Kingston University students have said that having a European passport in post-Brexit UK is still better than having a British one.
Second-year computer science student Juan Rovira said he would keep using his Italian passport to stay in the UK after he graduates.
Born in El Salvador but grew up in Venezuela, Rovira attained his Italian passport through his grandmother’s heritage and said he would keep using his Italian passport to try and stay in the UK after he graduates.
Rovira feels happy about having an Italian passport: “I’m not religious, so I only give thanks to my grandmother for the heritage since it has helped me have a future working in a foreign country.”
Italian passports rank fourth in the Henley Passport Index’s 2020 ranking, which lists passports according to the number destinations their holders can go to without a prior visa.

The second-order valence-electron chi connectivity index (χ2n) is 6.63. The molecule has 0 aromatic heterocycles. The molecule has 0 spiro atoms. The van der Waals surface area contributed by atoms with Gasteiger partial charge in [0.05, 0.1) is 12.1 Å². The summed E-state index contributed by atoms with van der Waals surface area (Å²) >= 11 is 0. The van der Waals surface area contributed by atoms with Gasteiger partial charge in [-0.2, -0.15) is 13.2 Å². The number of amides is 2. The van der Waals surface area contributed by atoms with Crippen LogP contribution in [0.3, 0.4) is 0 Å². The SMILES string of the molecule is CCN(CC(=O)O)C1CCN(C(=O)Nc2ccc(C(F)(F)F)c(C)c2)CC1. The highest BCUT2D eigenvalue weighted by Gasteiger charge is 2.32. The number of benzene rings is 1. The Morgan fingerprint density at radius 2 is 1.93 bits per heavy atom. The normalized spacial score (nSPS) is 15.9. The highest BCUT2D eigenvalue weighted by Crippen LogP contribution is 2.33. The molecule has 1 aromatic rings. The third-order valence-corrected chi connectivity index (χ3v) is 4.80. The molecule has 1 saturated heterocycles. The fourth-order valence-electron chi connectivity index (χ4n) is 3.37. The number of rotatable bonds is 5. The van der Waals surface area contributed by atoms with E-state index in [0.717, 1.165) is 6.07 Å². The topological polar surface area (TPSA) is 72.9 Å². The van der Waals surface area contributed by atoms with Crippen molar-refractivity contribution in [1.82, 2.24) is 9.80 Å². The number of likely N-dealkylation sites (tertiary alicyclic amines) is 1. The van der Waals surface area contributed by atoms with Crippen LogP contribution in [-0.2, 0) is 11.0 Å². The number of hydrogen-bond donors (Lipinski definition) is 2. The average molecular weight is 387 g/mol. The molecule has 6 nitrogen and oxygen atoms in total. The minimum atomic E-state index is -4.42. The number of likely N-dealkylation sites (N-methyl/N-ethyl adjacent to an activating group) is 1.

An Italian passport can access 188 countries as opposed to the 133 and 132 Salvadoran and Venezuelan passports can access.
Rovira’s plans after graduation are to live in the UK and work as a full-time barista for an independent coffee shop. Rovira said he will probably apply to the EU settlement scheme.
Rovira’s Venezuelan passport has expired, but he still keeps his Salvadoran passport, which given that he was born there, he considers “natural” to have.
English literature student Sofia De Leon is from Uruguay and also came to the UK on her Italian passport.
De Leon has had an Italian passport since she was a child, having Italian ancestry on both her father and mother’s side. She does not know where her Uruguayan passport is, not having seen it since she was 12.
She plans on staying in the UK and briefly considered getting a British passport but ultimately decided against it: “Because of how things are right now, I think that keeping a European passport will open more doors than just having a British passport would.”